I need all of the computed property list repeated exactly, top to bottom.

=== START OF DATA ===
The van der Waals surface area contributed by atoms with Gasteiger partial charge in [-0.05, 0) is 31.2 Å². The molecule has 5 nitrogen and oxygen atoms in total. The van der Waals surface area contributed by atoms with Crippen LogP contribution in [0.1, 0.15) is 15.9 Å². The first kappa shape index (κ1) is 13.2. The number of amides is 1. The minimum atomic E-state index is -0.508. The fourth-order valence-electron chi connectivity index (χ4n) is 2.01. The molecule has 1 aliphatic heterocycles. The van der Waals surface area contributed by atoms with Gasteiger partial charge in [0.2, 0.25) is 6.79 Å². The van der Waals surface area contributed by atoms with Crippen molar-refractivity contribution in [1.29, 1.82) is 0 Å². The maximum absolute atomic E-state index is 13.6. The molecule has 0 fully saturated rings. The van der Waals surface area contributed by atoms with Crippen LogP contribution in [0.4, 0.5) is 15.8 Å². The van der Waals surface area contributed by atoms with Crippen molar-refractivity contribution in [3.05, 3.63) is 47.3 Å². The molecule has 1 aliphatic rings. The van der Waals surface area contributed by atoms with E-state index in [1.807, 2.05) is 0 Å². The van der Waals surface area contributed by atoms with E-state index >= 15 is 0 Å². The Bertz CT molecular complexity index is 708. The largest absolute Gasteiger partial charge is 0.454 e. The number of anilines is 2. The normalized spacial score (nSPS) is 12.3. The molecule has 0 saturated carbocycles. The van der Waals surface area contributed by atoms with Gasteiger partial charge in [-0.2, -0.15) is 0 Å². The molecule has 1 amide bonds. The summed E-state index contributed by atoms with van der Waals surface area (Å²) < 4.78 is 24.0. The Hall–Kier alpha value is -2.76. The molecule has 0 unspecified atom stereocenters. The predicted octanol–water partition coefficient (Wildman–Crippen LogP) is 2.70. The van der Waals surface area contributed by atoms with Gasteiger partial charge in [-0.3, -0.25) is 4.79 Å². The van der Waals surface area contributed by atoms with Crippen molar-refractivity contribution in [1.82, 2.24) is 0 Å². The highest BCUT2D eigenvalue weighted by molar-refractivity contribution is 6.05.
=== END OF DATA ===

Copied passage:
The van der Waals surface area contributed by atoms with Gasteiger partial charge in [-0.05, 0) is 31.2 Å². The molecule has 5 nitrogen and oxygen atoms in total. The van der Waals surface area contributed by atoms with Crippen LogP contribution in [0.1, 0.15) is 15.9 Å². The first kappa shape index (κ1) is 13.2. The number of amides is 1. The minimum atomic E-state index is -0.508. The fourth-order valence-electron chi connectivity index (χ4n) is 2.01. The molecule has 1 aliphatic heterocycles. The van der Waals surface area contributed by atoms with Gasteiger partial charge in [0.2, 0.25) is 6.79 Å². The van der Waals surface area contributed by atoms with Crippen molar-refractivity contribution in [1.29, 1.82) is 0 Å². The maximum absolute atomic E-state index is 13.6. The molecule has 0 fully saturated rings. The van der Waals surface area contributed by atoms with Crippen LogP contribution in [0.4, 0.5) is 15.8 Å². The van der Waals surface area contributed by atoms with Crippen molar-refractivity contribution in [3.05, 3.63) is 47.3 Å². The molecule has 1 aliphatic rings. The van der Waals surface area contributed by atoms with E-state index in [1.807, 2.05) is 0 Å². The van der Waals surface area contributed by atoms with E-state index >= 15 is 0 Å². The Bertz CT molecular complexity index is 708. The largest absolute Gasteiger partial charge is 0.454 e. The number of anilines is 2. The normalized spacial score (nSPS) is 12.3. The molecule has 0 saturated carbocycles. The van der Waals surface area contributed by atoms with Gasteiger partial charge in [-0.2, -0.15) is 0 Å². The molecule has 1 amide bonds. The summed E-state index contributed by atoms with van der Waals surface area (Å²) < 4.78 is 24.0. The Hall–Kier alpha value is -2.76. The molecule has 0 unspecified atom stereocenters. The predicted octanol–water partition coefficient (Wildman–Crippen LogP) is 2.70. The van der Waals surface area contributed by atoms with Gasteiger partial charge in [-0.3, -0.25) is 4.79 Å². The van der Waals surface area contributed by atoms with Crippen molar-refractivity contribution in [1.82, 2.24) is 0 Å². The highest BCUT2D eigenvalue weighted by molar-refractivity contribution is 6.05.